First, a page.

Marriage registration serve as a valid written evidence for litigating domestic matters in court, as well as for administrative matters of husband and wife and their children.

Unregistered marriages potentially have a detrimental impact on wives and women in general, both legally and socially, as well as for children. A legitimate child refers to a child who is born from a registered marriage between the child’s father and mother. The laws in Indonesia rule that legal descent is based on the existence of a registered marriage.

Although Law No. 1/1974 does not explicitly regulate sanctions or legal consequences if marriages held abroad are not registered in Indonesia, Supreme Court Circular No. 3/2015 states that “In the event of a marriage carried out abroad that is not registered at the civil registry service  office in Indonesia, the marriage is considered to have never existed.”

The juridical implications of unregistered marriage affect the verification of marriage; husband and wife; children born out-of-wedlock and for the assets that are made in the marriage.

Legal consequences of unregistered domestic and foreign marriages, include:

a.  Child Status

Religion-wise, children from unregistered marriages have the same status and rights as children of registered marriages. However, in practice, children from unregistered marriages do not get their civil rights easily from their fathers, such as legal rights to child support, inheritance, or birth certificates.

An unregistered marriage can be interpreted as a marriage that are not exist. As a result, children born from such marriages are categorized as illegitimate children based on Article 42 of Law No. 1 of 1974 which states that “A legitimate child is a child born in or as a result of a registered marriage”.

Based on article 43 paragraph 1 of Law No. 1/1974,  a child out of wedlock will only have a civil relationship from his/her mother and the mother’s family, while the same child has no civil relationship with the biological father and the father’s family. Likewise, in the case of registering a child’s identity in the form of a birth certificate, the birth certificate of a child out of wedlock only includes the name of the mother, while the name of the father is not listed in the certificate.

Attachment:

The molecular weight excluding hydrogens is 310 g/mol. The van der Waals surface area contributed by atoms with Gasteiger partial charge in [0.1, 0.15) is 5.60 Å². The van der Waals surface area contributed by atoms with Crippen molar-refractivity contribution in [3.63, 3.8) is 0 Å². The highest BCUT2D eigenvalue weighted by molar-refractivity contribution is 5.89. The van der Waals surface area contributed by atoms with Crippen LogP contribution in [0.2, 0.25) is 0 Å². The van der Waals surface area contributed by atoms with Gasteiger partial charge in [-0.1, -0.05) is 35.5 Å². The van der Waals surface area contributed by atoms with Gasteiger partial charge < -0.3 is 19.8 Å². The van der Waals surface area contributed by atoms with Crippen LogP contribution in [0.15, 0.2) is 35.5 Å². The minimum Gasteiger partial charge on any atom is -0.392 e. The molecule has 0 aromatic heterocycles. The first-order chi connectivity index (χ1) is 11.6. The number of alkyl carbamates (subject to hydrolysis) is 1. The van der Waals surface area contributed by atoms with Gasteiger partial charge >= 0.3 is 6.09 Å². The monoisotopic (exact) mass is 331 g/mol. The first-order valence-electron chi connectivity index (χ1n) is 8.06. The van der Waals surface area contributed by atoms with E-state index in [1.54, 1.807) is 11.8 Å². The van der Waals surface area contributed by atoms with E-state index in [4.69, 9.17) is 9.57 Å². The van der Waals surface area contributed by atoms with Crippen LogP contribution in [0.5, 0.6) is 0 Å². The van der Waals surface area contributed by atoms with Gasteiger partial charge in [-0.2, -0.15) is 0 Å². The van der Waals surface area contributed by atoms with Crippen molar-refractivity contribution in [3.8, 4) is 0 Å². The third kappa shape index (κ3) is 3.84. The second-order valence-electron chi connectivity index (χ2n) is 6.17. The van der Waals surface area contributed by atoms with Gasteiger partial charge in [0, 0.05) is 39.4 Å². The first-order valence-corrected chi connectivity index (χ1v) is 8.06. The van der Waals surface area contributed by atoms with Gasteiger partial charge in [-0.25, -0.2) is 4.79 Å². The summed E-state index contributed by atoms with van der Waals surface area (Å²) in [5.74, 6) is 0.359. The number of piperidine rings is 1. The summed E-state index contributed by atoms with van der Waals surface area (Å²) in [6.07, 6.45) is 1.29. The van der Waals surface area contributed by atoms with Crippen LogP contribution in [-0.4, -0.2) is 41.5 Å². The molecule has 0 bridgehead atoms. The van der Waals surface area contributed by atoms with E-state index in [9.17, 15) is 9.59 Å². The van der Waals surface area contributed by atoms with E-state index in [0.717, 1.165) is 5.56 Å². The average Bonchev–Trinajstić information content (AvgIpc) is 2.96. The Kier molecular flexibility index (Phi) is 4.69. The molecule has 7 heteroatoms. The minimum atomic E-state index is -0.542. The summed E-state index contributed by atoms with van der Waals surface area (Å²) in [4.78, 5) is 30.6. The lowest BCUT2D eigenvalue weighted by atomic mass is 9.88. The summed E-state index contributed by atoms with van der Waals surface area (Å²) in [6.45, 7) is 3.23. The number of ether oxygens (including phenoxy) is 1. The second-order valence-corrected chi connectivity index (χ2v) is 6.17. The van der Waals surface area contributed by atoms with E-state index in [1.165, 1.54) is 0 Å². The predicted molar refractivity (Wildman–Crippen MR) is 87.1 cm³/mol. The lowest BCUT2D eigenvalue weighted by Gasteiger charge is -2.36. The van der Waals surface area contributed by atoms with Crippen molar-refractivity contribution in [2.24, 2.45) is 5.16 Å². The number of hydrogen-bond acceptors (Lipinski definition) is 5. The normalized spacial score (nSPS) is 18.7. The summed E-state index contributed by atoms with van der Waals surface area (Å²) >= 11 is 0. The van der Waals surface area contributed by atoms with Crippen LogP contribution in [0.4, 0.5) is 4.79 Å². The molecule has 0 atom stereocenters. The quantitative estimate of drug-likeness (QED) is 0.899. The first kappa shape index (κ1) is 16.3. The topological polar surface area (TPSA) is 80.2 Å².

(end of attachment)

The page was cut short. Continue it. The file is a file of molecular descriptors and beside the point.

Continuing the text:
The Constitutional Court through Decision Number 46/PUU-VIII/2010 has stated that Article 43 paragraph 1 of Law No. 1 of 1974 is contrary to the 1945 Constitution if it eliminates civil relations between a child and with a man – who based on science and technology and/or other legal evidence is proven to have blood relations as the child’s father.

The Constitutional Court stated that Article 43 paragraph 1 of Law No. 1 of 1974 must be read, “Children born out of wedlock have a civil relationship with their mothers and mothers’ families as well as that with men  – who based on science and technology and/or other legal evidence have blood relations with the children as their fathers,  and the men’s  families”.

b. Inheritance Rights Status and Joint Assets

As a result of unregistered marriages, the legal relationship between husband and wife is unclear and vague in terms of the formation of marital property, as well as inheritance relationships. Thus,  there is no legal guarantee for the wife’s inheritance rights.

By law, a woman is not considered as a legitimate wife in terms of the distribution of joint property. She is  not entitled to a living and an inheritance from her husband if he dies. In addition, the wife is not entitled to joint property or other assets in the event of a separation, because the marriage is considered to have never exist before the laws.


Author / Contributor:

Hari Prakosa, S.H.